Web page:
Getting acclimated

Extremely Canadian stays at the Edelweiss Lodge at the east end of town, and the package includes breakfast and a four-course dinner each day. The Edelweiss has a basement hot tub and sauna, and a ski shop with Black Diamond demo skis.

On the first morning, after breakfast we walked the five minutes through town to the Rossignol center across from the gondola where Extremely Canadian arranges for rental gear. Skis and a mountaineering harness are provided. They will rent you avalanche gear (beacon, probe, shovel) for $150 unless you bring your own. I had just purchased Volkl Mantra skis from Alta’s demo shop and opted to use my own skis on the first day.

Click image to open a full-size La Grave trail map in a new browser window.

Click image to open a full-size La Grave trail map in a new browser window.

Our first day’s skiing took place mostly along the dotted line routes on the trail map at right. It was a comfortable 27ºF at 10,500 feet on a calm and sunny day. We started with a few warm-up runs on the glacier poma, then descended the Girose Glacier off-piste fall line for another 1,000 vertical feet or more to Col du Lac. It’s important to cross the Col into Vallons de Chancel in order to return to the La Grave gondola. As we skied past Lac de Puyvachier we could tell it had been much warmer sometime in February, because everything below 8,500 had been through a melt and re-freeze, and most of it remained firm. In the shade below tree line the snow was frozen granular, and the last 1,500 vertical feet down to the P1 from were filled with solid and tedious traverses and bumps.

After a pizza lunch atop the gondola at Les Ruillans we skied two afternoon runs beneath the gondola in Vallons de la Meije. On one of these runs we boarded the gondola at the higher P2 station, and on the last run had a shorter traverse to P1 than we had coming from the Vallons de Chancel side. With the firm and sketchy surface conditions we never skied into town all week – it was better to ride down from the P1 and save energy for more exciting adventures.

Tossing the beer can

Having observed the snow conditions, on the second morning I opted to use the Rossignol B94 demos instead of my own skis. Along with the snow conditions, our guides had been assessing our skiing skills on the first day, so they set up a couple of drills to prepare for couloir skiing during our warm-up runs on the poma. First, we made short turns on the groomed, staying within a fall line no more than a couple of ski lengths wide and keeping the upper body facing down the fall line. Next, we traversed skier’s right from the poma to the very head of the Girose Glacier, with a chalky 41-degree slope of just a few hundred vertical feet. I felt right at home, as the terrain was reminiscent of Western North American alpine steeps that I ski all the time. I unfortunately had not noticed that the vibration from skiing the lower mountain a day earlier had loosened my boots, and when my outside ski wobbled I shot across the slope for 50 feet or so before recovering. When I was thrown off balance at the end of the turn, I thrust my downhill arm forward to regain control, which turns the upper body away from the fall line as the uphill arm flies in the air to the rear. Steve Mayer colorfully referred to this as “tossing a beer can,” and for the rest of the week that was the catch phrase for not being in control of one’s turns.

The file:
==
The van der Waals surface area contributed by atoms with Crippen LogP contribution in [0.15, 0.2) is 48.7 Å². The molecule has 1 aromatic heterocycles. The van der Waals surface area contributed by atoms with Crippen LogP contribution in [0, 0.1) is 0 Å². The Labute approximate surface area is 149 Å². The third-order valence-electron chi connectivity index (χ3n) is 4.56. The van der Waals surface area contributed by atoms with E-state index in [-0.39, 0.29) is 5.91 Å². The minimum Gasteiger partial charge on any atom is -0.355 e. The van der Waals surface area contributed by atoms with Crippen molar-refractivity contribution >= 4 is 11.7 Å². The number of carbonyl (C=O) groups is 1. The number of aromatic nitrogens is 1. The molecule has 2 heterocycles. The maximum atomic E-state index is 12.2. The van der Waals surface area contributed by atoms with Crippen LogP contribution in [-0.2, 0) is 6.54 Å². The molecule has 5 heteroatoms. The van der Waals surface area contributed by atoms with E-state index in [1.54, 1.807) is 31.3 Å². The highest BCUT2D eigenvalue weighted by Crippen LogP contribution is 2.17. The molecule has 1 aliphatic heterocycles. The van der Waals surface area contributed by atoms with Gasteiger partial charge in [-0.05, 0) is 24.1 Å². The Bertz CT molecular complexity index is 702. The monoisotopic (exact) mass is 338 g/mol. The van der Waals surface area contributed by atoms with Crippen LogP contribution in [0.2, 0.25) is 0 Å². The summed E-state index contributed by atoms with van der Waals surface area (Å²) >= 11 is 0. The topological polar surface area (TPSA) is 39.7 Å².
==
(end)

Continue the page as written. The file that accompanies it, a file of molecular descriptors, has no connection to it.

After cranking my boots up a notch we went back up the poma and split into two groups. I’ve always been tossed into the “lower” groups with Extremely Canadian, and Joe and Chad were assigned to guide Robert, Tina and myself. We skied the glacier to Col du Lac again, but this time traversed to the Patou Couloir, which drops a few hundred vertical feet into the middle of Lac de Puyvachier. The Patou was pitched at approximately 35 degrees, but the top had a ledge that dropped off into a short section that was only one ski length wide. Joe anchored a rope, and the rest of us sidestepped into the couloir with poles stashed behind our backs as our arms, outstretched to each side, guided the rope. If anyone fell, he or she could grab the rope with either hand, and thus avoid a slide to the frozen lake below.

Once the rope was packed away, Joe jump turned through the narrowest section, and we all skied the rest of Patou without incident. Exiting Patou, we could see the other group skiing the longer Banana Couloir above the west end of the lake. Banana may be a bit steeper at the top, but is not as narrow and did not require the rope entry.

Vallon de la Selle (photo: FTO/Tony Crocker)

Vallon de la Selle
(photo: FTO/Tony Crocker)

Following a late Les Ruillans lunch, our group skied under the gondola and started toward the P2 before dropping through a rock band off the traverse into Vallons de la Meije. The Bear Couloir was probably only 30 degrees in pitch, but it narrowed to a crux, and since it faced east and we skied it in 4 p.m. shade, snow conditions were the biggest challenge. Tina was quite frightened avoiding the obstacles in Bear. Her skiing skills were sufficient, but the mental challenges of the exposure in La Grave were foreign to her and were starting to fray her nerves. This was curious to me, as Tina was a skilled rock climber and was quite comfortable in some situations later in the week that made me far more nervous.

Since I was comfortable on the Rossi B94 demos in Patou and Bear, I decided to spare my new Mantras the hardpack and rocks for the rest of the week. In early evening, after we got off the hill some clouds moved in and six inches of snow were predicted for overnight.

La Vaute

Alas, the storm was a bust, but it drove temperatures on the glacier down to 12ºF. Not an auspicious start, but the day nonetheless delivered a memorable day of skiing.